Andrew Gallup Wins Siegfried Faculty Prize

 

Andrew studying two parakeets

Dr. Andrew Gallup, assistant professor of psychology at SUNY Oneonta, will deliver the annual Richard Siegfried Lecture titled “Towards an Understanding of Why We Yawn” at 7 p.m. Thursday, Dec. 3, in the Craven Lounge of the college’s Morris Conference Center.

Gallup has done extensive research on both why we yawn—his theory is that yawning is a thermoregulatory mechanism that cools the brain when it gets overheated—and how humans and some animal species “catch” yawns. His research on yawning has been published in a variety of scientific journals, and he has been interviewed on the topic in numerous mainstream media outlets, including NBC News, the Huffington Post and U.S. News & World Report. Most recently, his research on contagious yawning in parakeets was published in the May 2015 Animal Cognition journal. Three SUNY Oneonta students assisted with the research, which was the first experimental evidence of contagious yawning in a non-mammalian species.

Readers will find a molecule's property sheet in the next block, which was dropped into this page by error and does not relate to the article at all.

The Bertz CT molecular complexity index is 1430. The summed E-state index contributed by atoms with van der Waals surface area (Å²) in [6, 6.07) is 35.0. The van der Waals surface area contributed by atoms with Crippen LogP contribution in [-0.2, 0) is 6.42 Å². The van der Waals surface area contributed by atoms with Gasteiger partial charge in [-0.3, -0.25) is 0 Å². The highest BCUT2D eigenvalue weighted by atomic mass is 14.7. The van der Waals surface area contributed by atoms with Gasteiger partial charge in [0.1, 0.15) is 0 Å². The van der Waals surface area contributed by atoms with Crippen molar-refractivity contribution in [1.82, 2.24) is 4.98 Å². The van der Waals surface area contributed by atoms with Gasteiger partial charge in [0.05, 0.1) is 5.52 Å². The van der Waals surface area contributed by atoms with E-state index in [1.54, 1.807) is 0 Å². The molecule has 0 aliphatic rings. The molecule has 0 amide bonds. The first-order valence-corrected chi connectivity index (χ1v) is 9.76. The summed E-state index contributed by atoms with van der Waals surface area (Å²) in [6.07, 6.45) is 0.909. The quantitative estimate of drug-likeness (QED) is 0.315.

Gallup earned a B.A. with honors in psychology and a minor in anthropology from the University at Albany and a Ph.D. in biological sciences with a graduate certificate in evolutionary studies from Binghamton University. Following this, he performed postdoctoral research in the Department of Ecology and Evolutionary Biology at Princeton University, worked as a visiting researcher in the Center for Insect Science at the University of Arizona and was a visiting assistant professor of psychology at Bard College. Gallup joined the SUNY Oneonta faculty in fall 2013.

As a biopsychologist, Gallup applies the principles of evolutionary theory to understand and predict various aspects of behavior. In addition to the yawning studies, recent research projects include naturalistic observations of gaze-following and information transfer in crowds; experiments identifying the correlates of stone-throwing accuracy; and surveys exploring geographic variation in preferences for wood smoke. At SUNY Oneonta, Gallup teaches a variety of psychology courses and works on research projects with small groups of students.

Gallup is the 21st recipient of the Richard Siegfried Junior Faculty Prize for Academic Excellence. Created to recognize a non-tenured faculty member for outstanding academic achievement outside the classroom, the award is made possible by gifts from alumni to the College at Oneonta Foundation in memory of theater Professor Richard K. Siegfried, who taught at the college from 1958 to 1995. 

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